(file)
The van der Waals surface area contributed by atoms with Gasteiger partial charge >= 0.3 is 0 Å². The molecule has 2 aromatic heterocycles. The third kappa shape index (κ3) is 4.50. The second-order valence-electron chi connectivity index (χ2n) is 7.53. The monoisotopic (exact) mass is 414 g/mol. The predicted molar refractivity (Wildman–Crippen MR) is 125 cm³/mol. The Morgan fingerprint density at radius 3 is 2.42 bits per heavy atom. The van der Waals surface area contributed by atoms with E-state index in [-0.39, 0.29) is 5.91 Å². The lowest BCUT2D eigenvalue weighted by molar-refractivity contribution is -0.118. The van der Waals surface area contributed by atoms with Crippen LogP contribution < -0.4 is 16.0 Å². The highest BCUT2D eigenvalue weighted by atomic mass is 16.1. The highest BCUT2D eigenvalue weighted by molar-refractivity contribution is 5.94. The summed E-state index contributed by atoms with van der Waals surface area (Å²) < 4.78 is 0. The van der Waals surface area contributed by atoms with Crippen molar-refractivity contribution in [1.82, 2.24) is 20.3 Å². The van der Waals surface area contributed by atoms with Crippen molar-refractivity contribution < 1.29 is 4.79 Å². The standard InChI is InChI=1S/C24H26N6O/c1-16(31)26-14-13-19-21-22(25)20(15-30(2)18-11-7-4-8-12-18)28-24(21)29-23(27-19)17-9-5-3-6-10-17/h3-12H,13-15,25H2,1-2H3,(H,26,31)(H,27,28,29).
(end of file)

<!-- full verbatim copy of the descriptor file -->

The van der Waals surface area contributed by atoms with Gasteiger partial charge >= 0.3 is 0 Å². The molecule has 2 aromatic heterocycles. The third kappa shape index (κ3) is 4.50. The second-order valence-electron chi connectivity index (χ2n) is 7.53. The monoisotopic (exact) mass is 414 g/mol. The predicted molar refractivity (Wildman–Crippen MR) is 125 cm³/mol. The Morgan fingerprint density at radius 3 is 2.42 bits per heavy atom. The van der Waals surface area contributed by atoms with E-state index in [-0.39, 0.29) is 5.91 Å². The lowest BCUT2D eigenvalue weighted by molar-refractivity contribution is -0.118. The van der Waals surface area contributed by atoms with Crippen LogP contribution < -0.4 is 16.0 Å². The highest BCUT2D eigenvalue weighted by atomic mass is 16.1. The highest BCUT2D eigenvalue weighted by molar-refractivity contribution is 5.94. The summed E-state index contributed by atoms with van der Waals surface area (Å²) < 4.78 is 0. The van der Waals surface area contributed by atoms with Crippen molar-refractivity contribution in [1.82, 2.24) is 20.3 Å². The van der Waals surface area contributed by atoms with Crippen molar-refractivity contribution < 1.29 is 4.79 Å². The standard InChI is InChI=1S/C24H26N6O/c1-16(31)26-14-13-19-21-22(25)20(15-30(2)18-11-7-4-8-12-18)28-24(21)29-23(27-19)17-9-5-3-6-10-17/h3-12H,13-15,25H2,1-2H3,(H,26,31)(H,27,28,29).